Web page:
Was hers—then to immortal joy
Resign her brief employ,
Break her sweet harp and die."

And yet, since she must go from us, how gently and mercifully was the summons sent! Taken only a little while from her accustomed employments, with her mind undimmed by the touch of Time, clear and active to the last, the later years of her life growing brighter to her as the sunbeams drew toward the west, loving all, and beloved by all, what was there more to desire? What more could have been added, save that which she has now received, eternal blessedness in the Paradise of God?

Every possible tribute of respect and affection was paid to her memory. The bells of the city were tolled for an hour at sunset on the day of her death. Multitudes thronged the house, that they might look once more upon the beloved face.

On Tuesday, June 13th, she was borne for the last time to the church where she had worshipped so long. The officers of the Deaf and Dumb Asylum, the Retreat for the Insane, the Orphan Asylum, and the State Reform School, were there, to testify their respect for the memory of one who had been their benefactress and friend. A short funeral discourse was pronounced by the Rev. Dr. Clark; the choir chanted the anthem, "I heard a voice from Heaven," and sang the hymn, "Who are these in bright array?" The sublime words of the burial service were said, and then the long procession wound slowly to the cemetery. With holy words of prayer the precious form was laid gently to its rest, "looking for the general resurrection at the last day, and the life of the world to come."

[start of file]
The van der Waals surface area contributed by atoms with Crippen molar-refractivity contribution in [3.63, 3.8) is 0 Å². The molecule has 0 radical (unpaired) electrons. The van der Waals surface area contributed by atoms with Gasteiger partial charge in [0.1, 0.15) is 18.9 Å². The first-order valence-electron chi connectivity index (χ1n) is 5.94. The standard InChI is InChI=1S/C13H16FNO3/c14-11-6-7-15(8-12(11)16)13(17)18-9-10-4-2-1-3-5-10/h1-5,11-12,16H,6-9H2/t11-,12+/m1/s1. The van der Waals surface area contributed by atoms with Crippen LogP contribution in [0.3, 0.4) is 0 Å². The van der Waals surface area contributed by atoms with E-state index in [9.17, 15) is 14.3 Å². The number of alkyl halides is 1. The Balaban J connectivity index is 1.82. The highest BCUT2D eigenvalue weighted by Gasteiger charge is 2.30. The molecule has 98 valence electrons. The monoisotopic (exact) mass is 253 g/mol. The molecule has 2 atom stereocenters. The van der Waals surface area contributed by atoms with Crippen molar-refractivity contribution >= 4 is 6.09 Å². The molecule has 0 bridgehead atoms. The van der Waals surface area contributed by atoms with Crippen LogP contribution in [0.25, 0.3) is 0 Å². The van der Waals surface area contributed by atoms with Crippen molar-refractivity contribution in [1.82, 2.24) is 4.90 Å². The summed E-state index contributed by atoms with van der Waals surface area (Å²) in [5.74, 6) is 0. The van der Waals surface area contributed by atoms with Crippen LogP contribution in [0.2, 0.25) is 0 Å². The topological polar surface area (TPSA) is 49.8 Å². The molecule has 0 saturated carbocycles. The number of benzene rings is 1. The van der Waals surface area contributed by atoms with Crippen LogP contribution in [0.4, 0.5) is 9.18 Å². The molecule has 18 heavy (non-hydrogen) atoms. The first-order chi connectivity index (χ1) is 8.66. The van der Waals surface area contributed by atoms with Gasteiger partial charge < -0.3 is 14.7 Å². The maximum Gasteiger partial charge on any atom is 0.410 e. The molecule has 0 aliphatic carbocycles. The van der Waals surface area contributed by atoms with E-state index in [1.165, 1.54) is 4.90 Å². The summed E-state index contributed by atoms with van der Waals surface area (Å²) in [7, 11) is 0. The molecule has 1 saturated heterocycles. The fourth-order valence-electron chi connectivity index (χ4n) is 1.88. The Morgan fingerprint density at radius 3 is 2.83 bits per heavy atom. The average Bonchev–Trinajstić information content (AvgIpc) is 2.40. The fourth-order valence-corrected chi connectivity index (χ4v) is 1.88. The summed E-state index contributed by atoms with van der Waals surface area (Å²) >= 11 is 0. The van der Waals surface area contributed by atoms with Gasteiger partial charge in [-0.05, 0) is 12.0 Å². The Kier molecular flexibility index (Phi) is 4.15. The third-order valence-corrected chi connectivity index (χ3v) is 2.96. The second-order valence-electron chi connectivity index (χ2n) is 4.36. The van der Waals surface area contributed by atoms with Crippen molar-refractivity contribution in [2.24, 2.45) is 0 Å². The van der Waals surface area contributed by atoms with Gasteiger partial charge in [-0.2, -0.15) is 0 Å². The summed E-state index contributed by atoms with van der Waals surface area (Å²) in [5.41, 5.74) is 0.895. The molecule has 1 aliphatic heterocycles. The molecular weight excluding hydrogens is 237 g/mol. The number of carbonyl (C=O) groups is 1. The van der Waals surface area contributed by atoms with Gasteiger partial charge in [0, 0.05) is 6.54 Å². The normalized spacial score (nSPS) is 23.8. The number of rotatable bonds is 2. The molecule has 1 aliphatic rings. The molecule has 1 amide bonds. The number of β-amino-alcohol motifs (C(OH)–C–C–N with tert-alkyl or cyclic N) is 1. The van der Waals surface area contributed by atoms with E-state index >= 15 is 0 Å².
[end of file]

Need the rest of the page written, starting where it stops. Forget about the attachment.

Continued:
"Oh, saintly and beloved!
The pleasant home is darkened, where thy smile
Of self-forgetfulness and sweet regard
For others' happiness, and perfect peace
Returns no more.

"Yet hast thou left behind
The living beauty of that Christian faith
Which was thy strength, and now is thy reward.
So may we keep thy pattern in our hearts,
So walk like thee, in our Redeemer's ways,
As not to miss thy mansion in the skies
When our brief task is done!"


  1. This I suppose to be my mother's last completed poem, as it bears date of less than four weeks before her death. It was intended to form a part of a longer poem, entitled "The Septuagenarian," which she was preparing for publication in the coming autumn. The plan was all marked out, but it was not sufficiently far advanced for any use to be made of it. The little poem, as it stands, forms a peculiarly appropriate close to her "Letters of Life."

    M. H. R.